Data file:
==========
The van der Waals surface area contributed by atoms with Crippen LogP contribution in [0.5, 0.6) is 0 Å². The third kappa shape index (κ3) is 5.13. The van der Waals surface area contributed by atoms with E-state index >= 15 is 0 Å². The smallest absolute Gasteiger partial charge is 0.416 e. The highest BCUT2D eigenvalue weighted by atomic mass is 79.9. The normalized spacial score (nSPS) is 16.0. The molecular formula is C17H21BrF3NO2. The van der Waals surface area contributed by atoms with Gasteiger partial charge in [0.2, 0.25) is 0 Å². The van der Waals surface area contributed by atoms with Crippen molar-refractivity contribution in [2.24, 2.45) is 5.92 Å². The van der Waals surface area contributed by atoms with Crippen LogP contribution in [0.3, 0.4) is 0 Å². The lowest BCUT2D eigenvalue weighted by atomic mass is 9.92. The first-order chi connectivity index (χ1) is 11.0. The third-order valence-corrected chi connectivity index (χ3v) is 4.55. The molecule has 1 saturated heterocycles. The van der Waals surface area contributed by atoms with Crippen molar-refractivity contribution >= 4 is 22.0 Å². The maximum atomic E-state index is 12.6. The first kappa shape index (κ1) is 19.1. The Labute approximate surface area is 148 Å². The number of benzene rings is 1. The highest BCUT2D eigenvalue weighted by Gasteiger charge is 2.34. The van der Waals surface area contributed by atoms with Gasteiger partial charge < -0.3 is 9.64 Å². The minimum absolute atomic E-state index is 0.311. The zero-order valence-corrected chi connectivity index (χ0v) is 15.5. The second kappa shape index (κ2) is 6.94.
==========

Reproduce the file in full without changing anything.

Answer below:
The van der Waals surface area contributed by atoms with Crippen LogP contribution in [0.5, 0.6) is 0 Å². The third kappa shape index (κ3) is 5.13. The van der Waals surface area contributed by atoms with E-state index >= 15 is 0 Å². The smallest absolute Gasteiger partial charge is 0.416 e. The highest BCUT2D eigenvalue weighted by atomic mass is 79.9. The normalized spacial score (nSPS) is 16.0. The molecular formula is C17H21BrF3NO2. The van der Waals surface area contributed by atoms with Gasteiger partial charge in [0.2, 0.25) is 0 Å². The van der Waals surface area contributed by atoms with Crippen molar-refractivity contribution in [2.24, 2.45) is 5.92 Å². The van der Waals surface area contributed by atoms with Crippen LogP contribution in [0.3, 0.4) is 0 Å². The lowest BCUT2D eigenvalue weighted by atomic mass is 9.92. The first-order chi connectivity index (χ1) is 11.0. The third-order valence-corrected chi connectivity index (χ3v) is 4.55. The molecule has 1 saturated heterocycles. The van der Waals surface area contributed by atoms with Crippen molar-refractivity contribution >= 4 is 22.0 Å². The maximum atomic E-state index is 12.6. The first kappa shape index (κ1) is 19.1. The Labute approximate surface area is 148 Å². The number of benzene rings is 1. The highest BCUT2D eigenvalue weighted by Gasteiger charge is 2.34. The van der Waals surface area contributed by atoms with Gasteiger partial charge < -0.3 is 9.64 Å². The minimum absolute atomic E-state index is 0.311. The zero-order valence-corrected chi connectivity index (χ0v) is 15.5. The second kappa shape index (κ2) is 6.94.